Sounds like a great fig though, so it's definately worth a try.  One of the joys of gardening is pushing the limits and succeeding at things others told you couldn't be done, like those of you that grow figs so successfully in Michigan, Cananda, etc.  That's got to be a pretty good feeling and a lot of fun to show people figs growing in your yard that far north.

Growing figs here in the South really isn't much of challenge.  They pretty much grow like weeds, so no one is really that impressed locally.  But I'm growing the figs to eat, not to impress the neighbors!  ;-)

Best wishes to all.

John
North Georgia Piedmont
Zone 7b
possum_trot

Registered: 03/19/10
Posts: 197
Reply with quote  #9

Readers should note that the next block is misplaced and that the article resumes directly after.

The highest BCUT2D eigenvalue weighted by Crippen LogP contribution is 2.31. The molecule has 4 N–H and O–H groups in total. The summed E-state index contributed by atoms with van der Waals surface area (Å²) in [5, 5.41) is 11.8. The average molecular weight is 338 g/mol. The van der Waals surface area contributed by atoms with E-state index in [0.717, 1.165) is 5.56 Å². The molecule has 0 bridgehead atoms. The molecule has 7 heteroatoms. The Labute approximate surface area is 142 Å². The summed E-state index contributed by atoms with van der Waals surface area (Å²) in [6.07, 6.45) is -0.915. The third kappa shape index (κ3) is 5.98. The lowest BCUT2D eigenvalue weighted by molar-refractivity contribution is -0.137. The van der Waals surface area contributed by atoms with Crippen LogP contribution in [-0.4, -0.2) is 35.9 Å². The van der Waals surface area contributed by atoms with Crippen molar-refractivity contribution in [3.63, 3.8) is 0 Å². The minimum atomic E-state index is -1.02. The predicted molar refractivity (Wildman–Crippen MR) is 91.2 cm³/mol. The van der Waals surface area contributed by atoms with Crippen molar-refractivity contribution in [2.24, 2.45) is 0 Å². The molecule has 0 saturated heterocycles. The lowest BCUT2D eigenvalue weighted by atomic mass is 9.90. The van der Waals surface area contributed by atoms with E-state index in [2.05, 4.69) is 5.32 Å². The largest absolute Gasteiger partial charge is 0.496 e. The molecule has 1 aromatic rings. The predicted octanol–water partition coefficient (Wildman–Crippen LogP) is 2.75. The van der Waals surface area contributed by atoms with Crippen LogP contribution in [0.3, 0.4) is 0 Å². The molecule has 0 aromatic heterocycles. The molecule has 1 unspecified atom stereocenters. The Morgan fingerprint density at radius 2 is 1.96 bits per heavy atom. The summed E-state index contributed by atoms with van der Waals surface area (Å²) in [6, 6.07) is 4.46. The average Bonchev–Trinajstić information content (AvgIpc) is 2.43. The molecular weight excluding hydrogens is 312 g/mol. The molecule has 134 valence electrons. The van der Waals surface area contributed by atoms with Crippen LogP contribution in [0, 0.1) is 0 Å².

John, my RL have all done well, but not nearly as well as yours! Mine are still pretty small. The other cuttings that did really well for me are Hardy Chicago. At least I think that they are HC - I got the parent tree from Lowes. 100% of the cuttings survived and they are about 2 ft tall. My trees spend the winter in an unheated room in my drafty old house and do great until early spring when enough light for every one becomes an issue. I hope to put up a little green house this year and move them into it in the spring when they start to leaf out but it is still to cold to go outside...
Susan

__________________
Susan

Brown County, Indiana
zone 6
GeorgiaFig

Avatar / Picture

Registered: 05/03/10
Posts: 584
Reply with quote  #10 
Hi Susan.  We are growing these in ground, fertilized (Spring only) with kelp and fish meal, and we had a very warm, very wet summer, so everything grew like weeds.

Sounds like you are doing all the right things though, and getting great success.

Hope you are having a good summer.

Best wishes.

John

Previous Topic | Next Topic
Print
Reply

Powered by Website Toolbox - Create a Website Forum Hosting, Guestbook Hosting, or Website Chat Room for your website.